A day late, but not forgotten. Yesterday was the anniversary of the Bill of Rights
During the debates on the adoption of the Constitution, its opponents repeatedly charged that the Constitution as drafted would open the way to tyranny by the central government. Fresh in their minds was the memory of the British violation of civil rights before and during the Revolution. They demanded a “bill of rights” that would spell out the immunities of individual citizens. Several state conventions in their formal ratification of the Constitution asked for such amendments; others ratified the Constitution with the understanding that the amendments would be offered.
On September 25, 1789, the First Congress of the United States therefore proposed to the state legislatures 12 amendments to the Constitution that met arguments most frequently advanced against it. The first two proposed amendments, which concerned the number of constituents for each Representative and the compensation of Congressmen, were not ratified. Articles 3 to 12, however, ratified by three-fourths of the state legislatures, constitute the first 10 amendments of the Constitution, known as the Bill of Rights.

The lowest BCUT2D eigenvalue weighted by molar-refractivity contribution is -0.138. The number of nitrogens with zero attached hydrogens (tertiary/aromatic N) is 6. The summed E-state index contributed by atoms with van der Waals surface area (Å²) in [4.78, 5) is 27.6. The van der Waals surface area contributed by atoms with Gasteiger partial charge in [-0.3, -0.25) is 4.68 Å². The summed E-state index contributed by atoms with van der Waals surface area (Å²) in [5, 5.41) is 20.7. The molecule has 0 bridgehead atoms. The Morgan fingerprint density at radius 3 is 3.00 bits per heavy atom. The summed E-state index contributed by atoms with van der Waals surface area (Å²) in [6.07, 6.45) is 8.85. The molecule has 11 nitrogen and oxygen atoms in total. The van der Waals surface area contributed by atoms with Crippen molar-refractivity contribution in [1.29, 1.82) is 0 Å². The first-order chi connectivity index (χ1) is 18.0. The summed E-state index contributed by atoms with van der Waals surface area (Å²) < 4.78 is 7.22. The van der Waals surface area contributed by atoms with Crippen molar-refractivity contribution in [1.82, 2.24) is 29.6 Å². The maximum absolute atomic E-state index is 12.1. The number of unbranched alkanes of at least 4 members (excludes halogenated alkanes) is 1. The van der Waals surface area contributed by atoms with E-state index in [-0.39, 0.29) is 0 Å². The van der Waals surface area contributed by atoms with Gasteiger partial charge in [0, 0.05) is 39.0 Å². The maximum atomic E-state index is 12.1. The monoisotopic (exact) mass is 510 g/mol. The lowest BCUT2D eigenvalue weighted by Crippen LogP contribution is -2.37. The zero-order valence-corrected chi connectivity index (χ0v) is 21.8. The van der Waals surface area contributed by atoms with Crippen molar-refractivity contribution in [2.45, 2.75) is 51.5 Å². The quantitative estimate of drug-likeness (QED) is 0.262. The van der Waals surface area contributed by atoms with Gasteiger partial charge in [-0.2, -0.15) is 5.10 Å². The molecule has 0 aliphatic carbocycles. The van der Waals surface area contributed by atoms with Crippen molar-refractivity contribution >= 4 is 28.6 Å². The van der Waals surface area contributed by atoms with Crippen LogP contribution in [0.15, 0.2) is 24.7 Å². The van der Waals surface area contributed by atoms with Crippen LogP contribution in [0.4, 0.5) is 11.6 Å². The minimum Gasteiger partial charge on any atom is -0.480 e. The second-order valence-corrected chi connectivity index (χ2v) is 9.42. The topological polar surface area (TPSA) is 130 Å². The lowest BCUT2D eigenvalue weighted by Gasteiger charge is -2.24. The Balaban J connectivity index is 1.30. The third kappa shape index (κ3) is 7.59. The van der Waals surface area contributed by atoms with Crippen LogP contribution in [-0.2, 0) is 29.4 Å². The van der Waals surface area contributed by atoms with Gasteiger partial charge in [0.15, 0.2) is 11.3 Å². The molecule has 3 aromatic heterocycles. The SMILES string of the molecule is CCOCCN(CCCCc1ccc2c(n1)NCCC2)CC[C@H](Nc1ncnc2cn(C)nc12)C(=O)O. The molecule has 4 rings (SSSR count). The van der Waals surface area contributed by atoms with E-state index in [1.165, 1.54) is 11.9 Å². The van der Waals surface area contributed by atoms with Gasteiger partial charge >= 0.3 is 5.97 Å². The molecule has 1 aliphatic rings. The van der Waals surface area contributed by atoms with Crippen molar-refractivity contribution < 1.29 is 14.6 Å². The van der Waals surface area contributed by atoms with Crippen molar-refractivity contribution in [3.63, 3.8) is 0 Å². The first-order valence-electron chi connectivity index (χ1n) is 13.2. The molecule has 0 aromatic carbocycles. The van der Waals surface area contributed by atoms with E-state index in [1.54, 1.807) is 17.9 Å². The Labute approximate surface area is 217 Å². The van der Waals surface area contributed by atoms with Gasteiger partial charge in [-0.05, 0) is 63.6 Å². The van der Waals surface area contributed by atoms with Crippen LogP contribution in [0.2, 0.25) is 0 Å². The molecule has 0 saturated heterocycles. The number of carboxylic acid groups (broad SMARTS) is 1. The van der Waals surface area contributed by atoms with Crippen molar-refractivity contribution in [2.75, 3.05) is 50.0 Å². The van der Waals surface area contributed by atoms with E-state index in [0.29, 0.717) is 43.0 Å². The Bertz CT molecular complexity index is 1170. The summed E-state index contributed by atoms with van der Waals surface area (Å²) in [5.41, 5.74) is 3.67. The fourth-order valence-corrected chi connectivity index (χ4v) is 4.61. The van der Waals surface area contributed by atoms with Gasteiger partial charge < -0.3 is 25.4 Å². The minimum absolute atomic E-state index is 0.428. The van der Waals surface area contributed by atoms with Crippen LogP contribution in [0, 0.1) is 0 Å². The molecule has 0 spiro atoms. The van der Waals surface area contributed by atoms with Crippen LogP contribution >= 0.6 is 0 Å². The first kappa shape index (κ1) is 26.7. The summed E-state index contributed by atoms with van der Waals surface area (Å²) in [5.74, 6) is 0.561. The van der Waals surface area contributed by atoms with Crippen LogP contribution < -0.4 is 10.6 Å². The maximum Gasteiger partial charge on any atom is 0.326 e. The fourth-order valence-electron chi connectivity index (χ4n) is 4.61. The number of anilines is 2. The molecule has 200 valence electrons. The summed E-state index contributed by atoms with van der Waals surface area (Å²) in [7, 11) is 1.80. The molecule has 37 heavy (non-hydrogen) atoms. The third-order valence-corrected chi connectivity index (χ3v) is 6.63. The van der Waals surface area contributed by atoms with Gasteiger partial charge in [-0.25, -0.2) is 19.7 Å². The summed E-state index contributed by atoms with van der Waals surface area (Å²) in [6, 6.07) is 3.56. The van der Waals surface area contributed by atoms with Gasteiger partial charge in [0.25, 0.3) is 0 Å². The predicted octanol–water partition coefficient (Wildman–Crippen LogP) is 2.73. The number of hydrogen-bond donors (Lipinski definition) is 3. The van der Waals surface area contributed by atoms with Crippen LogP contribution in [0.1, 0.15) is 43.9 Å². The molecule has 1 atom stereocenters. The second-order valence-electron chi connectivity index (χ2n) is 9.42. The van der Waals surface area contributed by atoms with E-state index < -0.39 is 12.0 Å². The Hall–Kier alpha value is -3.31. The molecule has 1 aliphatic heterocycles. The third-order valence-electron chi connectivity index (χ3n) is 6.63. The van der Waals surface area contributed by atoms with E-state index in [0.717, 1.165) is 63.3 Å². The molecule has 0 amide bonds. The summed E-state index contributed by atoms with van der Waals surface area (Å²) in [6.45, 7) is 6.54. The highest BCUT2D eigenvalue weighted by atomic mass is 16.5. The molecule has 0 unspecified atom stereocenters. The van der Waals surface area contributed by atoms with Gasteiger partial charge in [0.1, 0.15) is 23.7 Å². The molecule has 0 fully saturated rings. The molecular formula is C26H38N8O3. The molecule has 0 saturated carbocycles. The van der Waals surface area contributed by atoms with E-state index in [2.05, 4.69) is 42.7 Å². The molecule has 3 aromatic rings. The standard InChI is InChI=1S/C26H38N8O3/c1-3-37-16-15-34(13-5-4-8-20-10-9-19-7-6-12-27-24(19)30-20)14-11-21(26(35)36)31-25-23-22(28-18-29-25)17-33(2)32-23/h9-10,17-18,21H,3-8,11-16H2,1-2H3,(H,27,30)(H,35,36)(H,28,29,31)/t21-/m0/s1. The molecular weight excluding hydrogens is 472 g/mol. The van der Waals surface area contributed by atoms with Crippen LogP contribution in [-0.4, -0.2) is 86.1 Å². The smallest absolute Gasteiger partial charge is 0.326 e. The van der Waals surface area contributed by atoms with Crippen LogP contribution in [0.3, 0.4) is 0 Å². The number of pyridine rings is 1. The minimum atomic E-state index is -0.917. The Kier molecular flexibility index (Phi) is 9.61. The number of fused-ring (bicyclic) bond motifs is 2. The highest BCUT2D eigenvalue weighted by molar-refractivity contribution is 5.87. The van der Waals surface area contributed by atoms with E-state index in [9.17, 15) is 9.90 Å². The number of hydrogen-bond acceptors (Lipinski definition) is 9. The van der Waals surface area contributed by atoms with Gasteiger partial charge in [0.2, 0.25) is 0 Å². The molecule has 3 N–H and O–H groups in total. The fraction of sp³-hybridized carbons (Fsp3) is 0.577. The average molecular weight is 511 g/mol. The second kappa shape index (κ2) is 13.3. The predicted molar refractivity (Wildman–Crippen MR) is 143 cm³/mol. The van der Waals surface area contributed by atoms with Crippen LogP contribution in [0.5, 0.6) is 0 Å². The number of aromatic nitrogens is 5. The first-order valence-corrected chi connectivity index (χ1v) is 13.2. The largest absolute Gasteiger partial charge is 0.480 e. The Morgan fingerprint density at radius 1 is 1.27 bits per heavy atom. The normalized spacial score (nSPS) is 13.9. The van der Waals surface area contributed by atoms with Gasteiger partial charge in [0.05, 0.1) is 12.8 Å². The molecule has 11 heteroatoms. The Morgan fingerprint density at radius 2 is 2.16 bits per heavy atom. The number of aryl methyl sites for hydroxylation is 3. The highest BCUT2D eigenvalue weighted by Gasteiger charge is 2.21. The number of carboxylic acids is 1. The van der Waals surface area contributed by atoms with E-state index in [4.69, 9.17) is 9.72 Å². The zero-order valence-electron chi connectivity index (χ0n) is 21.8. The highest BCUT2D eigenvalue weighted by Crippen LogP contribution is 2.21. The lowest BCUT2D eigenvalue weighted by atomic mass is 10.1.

James Madison was largely responsible for the text of the Bill of Rights. he was persuaded by Thomas Jefferson, who was inially against such a Bill, as was Madison is his stint as a Federalist. It was all a little complicated with some fearing that even a Constitution rather than a lose conferracy of states would create too much centralized power. Jefferson and Madison came to realize that if we were to have a Constitution and the ensuing centralized authority the least that should be done is spell out protections against unrestrained government authority. One should see these concerns within the context of what they feared. The britsh had taken steps toward spelling out rights with the Coronation Charter of King Henry I and the Magna Carta (1215). Yet those steps did not prevent the centralization of tremendous power in the king. They thought a Constitution and Bill of Rights would be mere pledges or good intentions, rather than law that would be enforced. The Supreme Court of 1803 brought those fears to an end as they asserted the right to find all laws, state or federal Constitutional. While we obviously have problems with fidelity to the Bill of Rights ( the worse aspects of the Patriot Act for example and draconian drug laws) it is difficult to imagine a United States today without a Bill of Rights. Though among many ironies of having such a Bill is that the ACLU, whose sole mission is to protect those rights, is often accused of being traitorous by conservatives.